Bit of quiet time in the early afternoon. Habit during one of their lulls. Except ouch! The fire alarm! Everyone leaves the building. Stands outside and nobody knows what’s going on. It’s raining and we’re crowded under awnings, staring at our feet, not sure if we should leave or wait. Sheila who owns AJ’s wasn't warned about a drill. It’s shrill and we can’t tell when it stops. We can’t tell if we’re hearing echoes or the real thing. No, I’m pretty sure it has stopped. I’m somewhere between highly agitated and exhausted. Between excited and sleep walking. Not between. I’m in the extremes. Like an electron leaping to a higher valence, then losing its energy falling back. I run hard, driven, body compelled to move, then move faster. Yesterday running my Berlin loop. 5km repeats in 16:14 / 16:07 / 16:00, the pace varied, the missing shade of blue, David Hume invoked. Warm up, intervals, plyometrics, cool down. Getting faster, breathing ragged, heart rate not coming down this time not coming down and …

Then I’m asleep on my chair. My book next to me. My light on, my clothes on. I’m chilled. Wrap my blanket tighter around me. Roll up in it until I’m mummified, punch my pillow into a craggy landscape. Head angled severely.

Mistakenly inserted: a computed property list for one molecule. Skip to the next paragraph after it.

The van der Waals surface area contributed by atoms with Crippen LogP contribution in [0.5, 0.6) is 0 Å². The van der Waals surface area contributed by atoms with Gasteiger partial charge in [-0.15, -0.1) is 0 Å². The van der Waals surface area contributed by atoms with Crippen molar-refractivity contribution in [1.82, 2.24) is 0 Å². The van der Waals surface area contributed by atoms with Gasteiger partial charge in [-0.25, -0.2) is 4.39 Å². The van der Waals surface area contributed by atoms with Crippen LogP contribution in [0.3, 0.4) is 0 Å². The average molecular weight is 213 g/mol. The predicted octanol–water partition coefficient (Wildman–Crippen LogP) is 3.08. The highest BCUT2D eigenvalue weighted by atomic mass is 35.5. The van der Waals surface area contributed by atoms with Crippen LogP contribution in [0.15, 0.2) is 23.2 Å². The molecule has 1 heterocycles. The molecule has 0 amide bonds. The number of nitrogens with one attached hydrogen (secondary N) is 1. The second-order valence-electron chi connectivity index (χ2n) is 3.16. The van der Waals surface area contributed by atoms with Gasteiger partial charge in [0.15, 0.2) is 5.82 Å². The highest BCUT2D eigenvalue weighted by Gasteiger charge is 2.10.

I’m trying not to think about it. Trying to observe, record, forget. Let the page remember. Just run, just do the job like it’s happening to someone else, just observe someone completing the workout. Me completing the workout. Someone said that. Nike said it. Just do it. Do it and let it go. So this. I’m recording it in case something comes of it. In case I break a Canadian record. I want a memory of how tired I was. How much it rained in January and how I still finished every run, and how deeply I slept and sometimes how I didn’t sleep at all because there was an electrical current running through my body and my mind, and I would lie awake as I did last night with tennis updates coming in from Melbourne, like soundless cheers, Federer just getting past Tsonga to reach the semis. I would lie awake with my mind feeling ocean cool and endless, no horizon to this mind until it blinks out.